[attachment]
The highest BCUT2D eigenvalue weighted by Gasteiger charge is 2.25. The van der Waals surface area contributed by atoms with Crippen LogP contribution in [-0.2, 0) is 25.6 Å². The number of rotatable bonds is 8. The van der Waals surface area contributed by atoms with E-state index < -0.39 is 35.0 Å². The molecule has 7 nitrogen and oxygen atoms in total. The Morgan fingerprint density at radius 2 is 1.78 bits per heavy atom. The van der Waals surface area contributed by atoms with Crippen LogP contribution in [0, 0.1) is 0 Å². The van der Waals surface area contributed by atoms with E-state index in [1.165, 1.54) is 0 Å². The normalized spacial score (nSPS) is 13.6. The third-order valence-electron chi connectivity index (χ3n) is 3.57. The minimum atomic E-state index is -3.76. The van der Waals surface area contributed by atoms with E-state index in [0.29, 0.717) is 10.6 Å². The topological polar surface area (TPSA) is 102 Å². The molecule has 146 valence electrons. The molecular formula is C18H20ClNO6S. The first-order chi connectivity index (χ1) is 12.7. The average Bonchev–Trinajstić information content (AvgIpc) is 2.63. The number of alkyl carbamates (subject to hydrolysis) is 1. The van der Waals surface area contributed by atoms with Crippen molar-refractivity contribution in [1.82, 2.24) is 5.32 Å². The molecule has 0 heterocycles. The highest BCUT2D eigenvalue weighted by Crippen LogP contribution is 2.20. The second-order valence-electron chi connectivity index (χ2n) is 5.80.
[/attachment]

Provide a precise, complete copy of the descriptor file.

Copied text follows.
The highest BCUT2D eigenvalue weighted by Gasteiger charge is 2.25. The van der Waals surface area contributed by atoms with Crippen LogP contribution in [-0.2, 0) is 25.6 Å². The number of rotatable bonds is 8. The van der Waals surface area contributed by atoms with E-state index < -0.39 is 35.0 Å². The molecule has 7 nitrogen and oxygen atoms in total. The Morgan fingerprint density at radius 2 is 1.78 bits per heavy atom. The van der Waals surface area contributed by atoms with Crippen LogP contribution in [0, 0.1) is 0 Å². The van der Waals surface area contributed by atoms with E-state index in [1.165, 1.54) is 0 Å². The normalized spacial score (nSPS) is 13.6. The third-order valence-electron chi connectivity index (χ3n) is 3.57. The minimum atomic E-state index is -3.76. The van der Waals surface area contributed by atoms with E-state index in [0.29, 0.717) is 10.6 Å². The topological polar surface area (TPSA) is 102 Å². The molecule has 146 valence electrons. The molecular formula is C18H20ClNO6S. The first-order chi connectivity index (χ1) is 12.7. The average Bonchev–Trinajstić information content (AvgIpc) is 2.63. The number of alkyl carbamates (subject to hydrolysis) is 1. The van der Waals surface area contributed by atoms with Crippen molar-refractivity contribution in [1.82, 2.24) is 5.32 Å². The molecule has 0 heterocycles. The highest BCUT2D eigenvalue weighted by Crippen LogP contribution is 2.20. The second-order valence-electron chi connectivity index (χ2n) is 5.80.